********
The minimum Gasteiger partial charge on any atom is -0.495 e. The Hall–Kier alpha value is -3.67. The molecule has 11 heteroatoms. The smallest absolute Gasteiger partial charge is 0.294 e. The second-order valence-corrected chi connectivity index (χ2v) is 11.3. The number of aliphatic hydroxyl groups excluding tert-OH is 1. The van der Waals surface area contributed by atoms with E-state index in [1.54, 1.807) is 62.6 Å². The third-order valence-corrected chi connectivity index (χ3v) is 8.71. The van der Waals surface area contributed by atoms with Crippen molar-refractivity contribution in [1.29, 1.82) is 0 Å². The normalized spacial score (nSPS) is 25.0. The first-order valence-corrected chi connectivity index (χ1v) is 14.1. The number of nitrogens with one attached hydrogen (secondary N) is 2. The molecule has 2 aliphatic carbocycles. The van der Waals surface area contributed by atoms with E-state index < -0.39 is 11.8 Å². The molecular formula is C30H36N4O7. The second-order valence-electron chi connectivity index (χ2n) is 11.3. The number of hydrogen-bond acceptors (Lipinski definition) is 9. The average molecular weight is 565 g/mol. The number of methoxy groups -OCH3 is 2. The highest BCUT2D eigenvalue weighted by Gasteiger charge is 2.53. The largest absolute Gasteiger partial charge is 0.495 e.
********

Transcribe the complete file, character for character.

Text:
The minimum Gasteiger partial charge on any atom is -0.495 e. The Hall–Kier alpha value is -3.67. The molecule has 11 heteroatoms. The smallest absolute Gasteiger partial charge is 0.294 e. The second-order valence-corrected chi connectivity index (χ2v) is 11.3. The number of aliphatic hydroxyl groups excluding tert-OH is 1. The van der Waals surface area contributed by atoms with E-state index in [1.54, 1.807) is 62.6 Å². The third-order valence-corrected chi connectivity index (χ3v) is 8.71. The van der Waals surface area contributed by atoms with Crippen molar-refractivity contribution in [1.29, 1.82) is 0 Å². The normalized spacial score (nSPS) is 25.0. The first-order valence-corrected chi connectivity index (χ1v) is 14.1. The number of nitrogens with one attached hydrogen (secondary N) is 2. The molecule has 2 aliphatic carbocycles. The van der Waals surface area contributed by atoms with E-state index < -0.39 is 11.8 Å². The molecular formula is C30H36N4O7. The second-order valence-electron chi connectivity index (χ2n) is 11.3. The number of hydrogen-bond acceptors (Lipinski definition) is 9. The average molecular weight is 565 g/mol. The number of methoxy groups -OCH3 is 2. The highest BCUT2D eigenvalue weighted by Gasteiger charge is 2.53. The largest absolute Gasteiger partial charge is 0.495 e.